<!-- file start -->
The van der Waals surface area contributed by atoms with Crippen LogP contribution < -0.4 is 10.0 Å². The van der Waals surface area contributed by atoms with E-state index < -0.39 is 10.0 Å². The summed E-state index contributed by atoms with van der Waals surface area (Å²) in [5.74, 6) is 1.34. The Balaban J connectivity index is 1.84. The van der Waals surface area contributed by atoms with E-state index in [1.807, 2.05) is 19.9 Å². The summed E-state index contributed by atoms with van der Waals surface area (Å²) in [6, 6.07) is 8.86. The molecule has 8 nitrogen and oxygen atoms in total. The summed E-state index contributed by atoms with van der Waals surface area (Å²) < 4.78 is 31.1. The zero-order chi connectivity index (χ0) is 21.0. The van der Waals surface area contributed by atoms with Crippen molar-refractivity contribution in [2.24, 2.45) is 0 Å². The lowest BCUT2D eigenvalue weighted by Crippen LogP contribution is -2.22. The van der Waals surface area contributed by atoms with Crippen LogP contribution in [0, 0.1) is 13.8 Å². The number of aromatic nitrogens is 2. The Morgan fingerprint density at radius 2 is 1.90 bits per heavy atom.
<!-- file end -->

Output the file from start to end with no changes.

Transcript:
The van der Waals surface area contributed by atoms with Crippen LogP contribution < -0.4 is 10.0 Å². The van der Waals surface area contributed by atoms with E-state index < -0.39 is 10.0 Å². The summed E-state index contributed by atoms with van der Waals surface area (Å²) in [5.74, 6) is 1.34. The Balaban J connectivity index is 1.84. The van der Waals surface area contributed by atoms with E-state index in [1.807, 2.05) is 19.9 Å². The summed E-state index contributed by atoms with van der Waals surface area (Å²) in [6, 6.07) is 8.86. The molecule has 8 nitrogen and oxygen atoms in total. The summed E-state index contributed by atoms with van der Waals surface area (Å²) < 4.78 is 31.1. The zero-order chi connectivity index (χ0) is 21.0. The van der Waals surface area contributed by atoms with Crippen molar-refractivity contribution in [2.24, 2.45) is 0 Å². The lowest BCUT2D eigenvalue weighted by Crippen LogP contribution is -2.22. The van der Waals surface area contributed by atoms with Crippen LogP contribution in [0, 0.1) is 13.8 Å². The number of aromatic nitrogens is 2. The Morgan fingerprint density at radius 2 is 1.90 bits per heavy atom.